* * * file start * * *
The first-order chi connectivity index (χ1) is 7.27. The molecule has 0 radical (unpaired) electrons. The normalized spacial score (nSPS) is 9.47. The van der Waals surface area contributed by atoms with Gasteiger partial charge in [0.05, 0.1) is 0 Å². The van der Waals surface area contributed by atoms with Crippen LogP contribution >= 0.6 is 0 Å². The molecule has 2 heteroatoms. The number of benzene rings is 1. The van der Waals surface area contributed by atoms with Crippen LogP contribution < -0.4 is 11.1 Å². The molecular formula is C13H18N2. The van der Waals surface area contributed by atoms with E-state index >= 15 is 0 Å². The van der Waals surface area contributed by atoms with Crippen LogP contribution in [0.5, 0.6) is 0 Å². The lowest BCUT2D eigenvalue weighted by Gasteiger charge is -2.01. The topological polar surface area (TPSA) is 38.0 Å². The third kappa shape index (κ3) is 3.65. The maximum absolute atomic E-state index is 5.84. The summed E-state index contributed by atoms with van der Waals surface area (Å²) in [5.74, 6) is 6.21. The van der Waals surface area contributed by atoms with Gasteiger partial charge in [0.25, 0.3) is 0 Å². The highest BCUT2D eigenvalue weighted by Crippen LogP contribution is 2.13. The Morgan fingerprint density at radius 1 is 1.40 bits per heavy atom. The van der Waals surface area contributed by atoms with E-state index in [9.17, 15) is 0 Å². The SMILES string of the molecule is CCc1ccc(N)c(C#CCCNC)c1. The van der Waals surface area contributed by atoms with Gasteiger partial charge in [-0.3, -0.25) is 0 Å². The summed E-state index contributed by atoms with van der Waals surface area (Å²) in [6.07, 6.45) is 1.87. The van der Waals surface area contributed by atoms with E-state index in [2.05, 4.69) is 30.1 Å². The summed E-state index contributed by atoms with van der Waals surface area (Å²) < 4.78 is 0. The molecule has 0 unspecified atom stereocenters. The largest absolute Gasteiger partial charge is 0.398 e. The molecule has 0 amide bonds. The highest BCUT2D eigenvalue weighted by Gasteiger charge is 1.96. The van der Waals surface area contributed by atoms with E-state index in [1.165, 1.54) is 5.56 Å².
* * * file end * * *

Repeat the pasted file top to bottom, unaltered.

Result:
The first-order chi connectivity index (χ1) is 7.27. The molecule has 0 radical (unpaired) electrons. The normalized spacial score (nSPS) is 9.47. The van der Waals surface area contributed by atoms with Gasteiger partial charge in [0.05, 0.1) is 0 Å². The van der Waals surface area contributed by atoms with Crippen LogP contribution >= 0.6 is 0 Å². The molecule has 2 heteroatoms. The number of benzene rings is 1. The van der Waals surface area contributed by atoms with Crippen LogP contribution < -0.4 is 11.1 Å². The molecular formula is C13H18N2. The van der Waals surface area contributed by atoms with E-state index >= 15 is 0 Å². The van der Waals surface area contributed by atoms with Crippen LogP contribution in [0.5, 0.6) is 0 Å². The lowest BCUT2D eigenvalue weighted by Gasteiger charge is -2.01. The topological polar surface area (TPSA) is 38.0 Å². The third kappa shape index (κ3) is 3.65. The maximum absolute atomic E-state index is 5.84. The summed E-state index contributed by atoms with van der Waals surface area (Å²) in [5.74, 6) is 6.21. The van der Waals surface area contributed by atoms with Gasteiger partial charge in [0.25, 0.3) is 0 Å². The highest BCUT2D eigenvalue weighted by Crippen LogP contribution is 2.13. The Morgan fingerprint density at radius 1 is 1.40 bits per heavy atom. The van der Waals surface area contributed by atoms with E-state index in [9.17, 15) is 0 Å². The SMILES string of the molecule is CCc1ccc(N)c(C#CCCNC)c1. The van der Waals surface area contributed by atoms with Gasteiger partial charge in [-0.3, -0.25) is 0 Å². The summed E-state index contributed by atoms with van der Waals surface area (Å²) in [6.07, 6.45) is 1.87. The van der Waals surface area contributed by atoms with E-state index in [2.05, 4.69) is 30.1 Å². The summed E-state index contributed by atoms with van der Waals surface area (Å²) < 4.78 is 0. The molecule has 0 unspecified atom stereocenters. The largest absolute Gasteiger partial charge is 0.398 e. The molecule has 0 amide bonds. The highest BCUT2D eigenvalue weighted by Gasteiger charge is 1.96. The van der Waals surface area contributed by atoms with E-state index in [1.165, 1.54) is 5.56 Å².